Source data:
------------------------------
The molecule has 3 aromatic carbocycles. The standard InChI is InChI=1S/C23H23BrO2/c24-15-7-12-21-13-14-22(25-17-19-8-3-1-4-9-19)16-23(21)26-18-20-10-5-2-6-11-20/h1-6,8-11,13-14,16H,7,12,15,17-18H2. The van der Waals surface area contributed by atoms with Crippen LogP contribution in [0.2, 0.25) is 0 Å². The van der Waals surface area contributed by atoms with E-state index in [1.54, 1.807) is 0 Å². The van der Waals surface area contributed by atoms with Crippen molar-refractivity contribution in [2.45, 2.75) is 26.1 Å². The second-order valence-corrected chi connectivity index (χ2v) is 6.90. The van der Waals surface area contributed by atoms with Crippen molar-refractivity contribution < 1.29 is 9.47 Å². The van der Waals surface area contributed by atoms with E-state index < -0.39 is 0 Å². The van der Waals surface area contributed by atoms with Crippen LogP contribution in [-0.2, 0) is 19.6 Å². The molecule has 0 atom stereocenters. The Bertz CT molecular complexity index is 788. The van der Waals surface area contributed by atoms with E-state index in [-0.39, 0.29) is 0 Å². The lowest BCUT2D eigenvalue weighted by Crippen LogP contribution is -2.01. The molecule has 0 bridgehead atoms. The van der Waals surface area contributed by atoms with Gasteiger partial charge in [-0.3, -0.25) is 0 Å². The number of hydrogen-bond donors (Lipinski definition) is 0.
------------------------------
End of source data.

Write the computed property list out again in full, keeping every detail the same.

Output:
The molecule has 3 aromatic carbocycles. The standard InChI is InChI=1S/C23H23BrO2/c24-15-7-12-21-13-14-22(25-17-19-8-3-1-4-9-19)16-23(21)26-18-20-10-5-2-6-11-20/h1-6,8-11,13-14,16H,7,12,15,17-18H2. The van der Waals surface area contributed by atoms with Crippen LogP contribution in [0.2, 0.25) is 0 Å². The van der Waals surface area contributed by atoms with E-state index in [1.54, 1.807) is 0 Å². The van der Waals surface area contributed by atoms with Crippen molar-refractivity contribution in [2.45, 2.75) is 26.1 Å². The second-order valence-corrected chi connectivity index (χ2v) is 6.90. The van der Waals surface area contributed by atoms with Crippen molar-refractivity contribution < 1.29 is 9.47 Å². The van der Waals surface area contributed by atoms with E-state index < -0.39 is 0 Å². The van der Waals surface area contributed by atoms with Crippen LogP contribution in [-0.2, 0) is 19.6 Å². The molecule has 0 atom stereocenters. The Bertz CT molecular complexity index is 788. The van der Waals surface area contributed by atoms with E-state index in [-0.39, 0.29) is 0 Å². The lowest BCUT2D eigenvalue weighted by Crippen LogP contribution is -2.01. The molecule has 0 bridgehead atoms. The van der Waals surface area contributed by atoms with Gasteiger partial charge in [-0.3, -0.25) is 0 Å². The number of hydrogen-bond donors (Lipinski definition) is 0.